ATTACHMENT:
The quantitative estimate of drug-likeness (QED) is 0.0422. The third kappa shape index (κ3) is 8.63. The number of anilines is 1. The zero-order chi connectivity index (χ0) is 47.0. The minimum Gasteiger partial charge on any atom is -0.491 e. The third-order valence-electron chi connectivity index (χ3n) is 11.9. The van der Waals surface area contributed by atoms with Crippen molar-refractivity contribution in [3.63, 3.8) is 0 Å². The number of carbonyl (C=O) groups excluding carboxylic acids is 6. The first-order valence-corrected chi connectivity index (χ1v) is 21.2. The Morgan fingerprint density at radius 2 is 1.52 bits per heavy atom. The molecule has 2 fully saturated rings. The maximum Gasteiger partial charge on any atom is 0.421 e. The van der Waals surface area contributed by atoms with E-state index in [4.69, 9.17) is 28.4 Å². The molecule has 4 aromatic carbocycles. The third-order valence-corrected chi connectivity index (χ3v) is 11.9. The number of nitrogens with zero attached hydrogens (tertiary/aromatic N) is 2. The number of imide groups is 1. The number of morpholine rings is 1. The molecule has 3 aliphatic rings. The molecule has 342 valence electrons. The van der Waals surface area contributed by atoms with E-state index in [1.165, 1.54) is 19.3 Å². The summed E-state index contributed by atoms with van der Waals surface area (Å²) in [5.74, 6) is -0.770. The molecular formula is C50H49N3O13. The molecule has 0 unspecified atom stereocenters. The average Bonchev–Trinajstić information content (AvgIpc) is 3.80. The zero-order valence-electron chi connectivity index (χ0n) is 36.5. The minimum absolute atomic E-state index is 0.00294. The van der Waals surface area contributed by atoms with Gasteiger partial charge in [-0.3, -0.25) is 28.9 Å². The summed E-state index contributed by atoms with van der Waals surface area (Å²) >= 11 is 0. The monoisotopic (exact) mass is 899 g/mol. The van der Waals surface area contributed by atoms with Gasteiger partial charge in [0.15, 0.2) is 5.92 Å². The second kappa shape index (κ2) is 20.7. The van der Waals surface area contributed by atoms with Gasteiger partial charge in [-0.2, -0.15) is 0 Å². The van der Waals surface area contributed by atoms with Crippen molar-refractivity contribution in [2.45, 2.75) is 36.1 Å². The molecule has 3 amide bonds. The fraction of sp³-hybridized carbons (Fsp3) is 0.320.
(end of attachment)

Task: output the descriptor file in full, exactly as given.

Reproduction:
The quantitative estimate of drug-likeness (QED) is 0.0422. The third kappa shape index (κ3) is 8.63. The number of anilines is 1. The zero-order chi connectivity index (χ0) is 47.0. The minimum Gasteiger partial charge on any atom is -0.491 e. The third-order valence-electron chi connectivity index (χ3n) is 11.9. The van der Waals surface area contributed by atoms with Crippen molar-refractivity contribution in [3.63, 3.8) is 0 Å². The number of carbonyl (C=O) groups excluding carboxylic acids is 6. The first-order valence-corrected chi connectivity index (χ1v) is 21.2. The Morgan fingerprint density at radius 2 is 1.52 bits per heavy atom. The molecule has 2 fully saturated rings. The maximum Gasteiger partial charge on any atom is 0.421 e. The van der Waals surface area contributed by atoms with E-state index in [4.69, 9.17) is 28.4 Å². The molecule has 4 aromatic carbocycles. The third-order valence-corrected chi connectivity index (χ3v) is 11.9. The number of nitrogens with zero attached hydrogens (tertiary/aromatic N) is 2. The number of imide groups is 1. The number of morpholine rings is 1. The molecule has 3 aliphatic rings. The molecule has 342 valence electrons. The van der Waals surface area contributed by atoms with E-state index in [1.165, 1.54) is 19.3 Å². The summed E-state index contributed by atoms with van der Waals surface area (Å²) in [5.74, 6) is -0.770. The molecular formula is C50H49N3O13. The molecule has 0 unspecified atom stereocenters. The average Bonchev–Trinajstić information content (AvgIpc) is 3.80. The zero-order valence-electron chi connectivity index (χ0n) is 36.5. The minimum absolute atomic E-state index is 0.00294. The van der Waals surface area contributed by atoms with Gasteiger partial charge in [-0.3, -0.25) is 28.9 Å². The summed E-state index contributed by atoms with van der Waals surface area (Å²) >= 11 is 0. The monoisotopic (exact) mass is 899 g/mol. The van der Waals surface area contributed by atoms with Gasteiger partial charge in [0.15, 0.2) is 5.92 Å². The second kappa shape index (κ2) is 20.7. The van der Waals surface area contributed by atoms with Gasteiger partial charge in [-0.2, -0.15) is 0 Å². The van der Waals surface area contributed by atoms with Crippen molar-refractivity contribution in [2.45, 2.75) is 36.1 Å². The molecule has 3 amide bonds. The fraction of sp³-hybridized carbons (Fsp3) is 0.320.